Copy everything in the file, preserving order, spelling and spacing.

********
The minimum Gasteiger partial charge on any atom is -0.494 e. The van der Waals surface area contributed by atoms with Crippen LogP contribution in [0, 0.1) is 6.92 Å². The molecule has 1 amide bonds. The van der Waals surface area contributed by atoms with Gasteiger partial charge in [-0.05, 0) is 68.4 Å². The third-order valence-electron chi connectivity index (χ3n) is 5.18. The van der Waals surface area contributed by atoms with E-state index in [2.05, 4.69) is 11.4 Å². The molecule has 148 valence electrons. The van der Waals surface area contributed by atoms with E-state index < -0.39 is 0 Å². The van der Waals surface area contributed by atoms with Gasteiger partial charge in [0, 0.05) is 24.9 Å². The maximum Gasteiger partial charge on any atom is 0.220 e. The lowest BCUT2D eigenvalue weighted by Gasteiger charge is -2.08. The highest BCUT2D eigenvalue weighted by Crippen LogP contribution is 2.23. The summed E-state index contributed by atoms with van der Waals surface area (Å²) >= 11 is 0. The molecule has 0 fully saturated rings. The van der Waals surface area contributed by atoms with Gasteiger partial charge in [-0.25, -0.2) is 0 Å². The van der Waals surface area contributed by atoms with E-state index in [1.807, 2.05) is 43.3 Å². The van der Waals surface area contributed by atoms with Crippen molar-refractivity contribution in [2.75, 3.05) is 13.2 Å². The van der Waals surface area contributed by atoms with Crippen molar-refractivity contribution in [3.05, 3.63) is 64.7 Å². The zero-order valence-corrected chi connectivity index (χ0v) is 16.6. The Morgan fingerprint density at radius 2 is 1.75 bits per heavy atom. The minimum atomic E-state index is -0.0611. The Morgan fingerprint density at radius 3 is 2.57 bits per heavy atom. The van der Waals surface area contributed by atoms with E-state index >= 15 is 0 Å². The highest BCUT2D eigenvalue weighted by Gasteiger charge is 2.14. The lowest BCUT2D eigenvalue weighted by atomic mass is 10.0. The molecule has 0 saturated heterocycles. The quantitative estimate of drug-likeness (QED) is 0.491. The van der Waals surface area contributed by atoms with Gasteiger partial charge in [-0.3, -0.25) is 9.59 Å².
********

The minimum Gasteiger partial charge on any atom is -0.494 e. The van der Waals surface area contributed by atoms with Crippen LogP contribution in [0, 0.1) is 6.92 Å². The molecule has 1 amide bonds. The van der Waals surface area contributed by atoms with Gasteiger partial charge in [-0.05, 0) is 68.4 Å². The third-order valence-electron chi connectivity index (χ3n) is 5.18. The van der Waals surface area contributed by atoms with E-state index in [2.05, 4.69) is 11.4 Å². The molecule has 148 valence electrons. The van der Waals surface area contributed by atoms with E-state index < -0.39 is 0 Å². The van der Waals surface area contributed by atoms with Gasteiger partial charge in [0, 0.05) is 24.9 Å². The maximum Gasteiger partial charge on any atom is 0.220 e. The lowest BCUT2D eigenvalue weighted by Gasteiger charge is -2.08. The highest BCUT2D eigenvalue weighted by Crippen LogP contribution is 2.23. The summed E-state index contributed by atoms with van der Waals surface area (Å²) >= 11 is 0. The molecule has 0 fully saturated rings. The van der Waals surface area contributed by atoms with Gasteiger partial charge in [-0.25, -0.2) is 0 Å². The van der Waals surface area contributed by atoms with E-state index in [1.807, 2.05) is 43.3 Å². The van der Waals surface area contributed by atoms with Crippen molar-refractivity contribution in [2.75, 3.05) is 13.2 Å². The van der Waals surface area contributed by atoms with Crippen molar-refractivity contribution in [3.05, 3.63) is 64.7 Å². The zero-order valence-corrected chi connectivity index (χ0v) is 16.6. The Morgan fingerprint density at radius 2 is 1.75 bits per heavy atom. The minimum atomic E-state index is -0.0611. The Morgan fingerprint density at radius 3 is 2.57 bits per heavy atom. The van der Waals surface area contributed by atoms with E-state index >= 15 is 0 Å². The highest BCUT2D eigenvalue weighted by Gasteiger charge is 2.14. The lowest BCUT2D eigenvalue weighted by atomic mass is 10.0. The molecule has 0 saturated heterocycles. The quantitative estimate of drug-likeness (QED) is 0.491. The van der Waals surface area contributed by atoms with Gasteiger partial charge in [-0.3, -0.25) is 9.59 Å².